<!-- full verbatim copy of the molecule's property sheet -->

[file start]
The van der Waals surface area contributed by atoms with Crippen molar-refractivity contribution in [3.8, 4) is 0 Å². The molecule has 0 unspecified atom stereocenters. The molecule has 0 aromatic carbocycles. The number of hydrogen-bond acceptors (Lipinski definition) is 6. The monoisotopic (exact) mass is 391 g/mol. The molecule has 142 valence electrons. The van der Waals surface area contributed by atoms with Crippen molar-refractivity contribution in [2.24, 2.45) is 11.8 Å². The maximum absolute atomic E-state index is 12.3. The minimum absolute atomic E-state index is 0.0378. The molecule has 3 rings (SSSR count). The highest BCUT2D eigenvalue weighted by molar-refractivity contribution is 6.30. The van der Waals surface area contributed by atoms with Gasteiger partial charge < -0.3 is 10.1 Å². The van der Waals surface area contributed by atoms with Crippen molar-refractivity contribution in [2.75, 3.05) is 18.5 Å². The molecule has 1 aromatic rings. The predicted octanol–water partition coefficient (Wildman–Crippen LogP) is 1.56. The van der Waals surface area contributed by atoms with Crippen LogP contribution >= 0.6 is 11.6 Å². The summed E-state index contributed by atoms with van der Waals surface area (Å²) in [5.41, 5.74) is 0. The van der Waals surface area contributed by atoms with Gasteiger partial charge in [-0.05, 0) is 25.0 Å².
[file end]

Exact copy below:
The van der Waals surface area contributed by atoms with Crippen molar-refractivity contribution in [3.8, 4) is 0 Å². The molecule has 0 unspecified atom stereocenters. The molecule has 0 aromatic carbocycles. The number of hydrogen-bond acceptors (Lipinski definition) is 6. The monoisotopic (exact) mass is 391 g/mol. The molecule has 142 valence electrons. The van der Waals surface area contributed by atoms with Crippen molar-refractivity contribution in [2.24, 2.45) is 11.8 Å². The maximum absolute atomic E-state index is 12.3. The minimum absolute atomic E-state index is 0.0378. The molecule has 3 rings (SSSR count). The highest BCUT2D eigenvalue weighted by molar-refractivity contribution is 6.30. The van der Waals surface area contributed by atoms with Gasteiger partial charge < -0.3 is 10.1 Å². The van der Waals surface area contributed by atoms with Crippen molar-refractivity contribution in [2.75, 3.05) is 18.5 Å². The molecule has 1 aromatic rings. The predicted octanol–water partition coefficient (Wildman–Crippen LogP) is 1.56. The van der Waals surface area contributed by atoms with Crippen LogP contribution >= 0.6 is 11.6 Å². The summed E-state index contributed by atoms with van der Waals surface area (Å²) in [5.41, 5.74) is 0. The van der Waals surface area contributed by atoms with Gasteiger partial charge in [-0.05, 0) is 25.0 Å².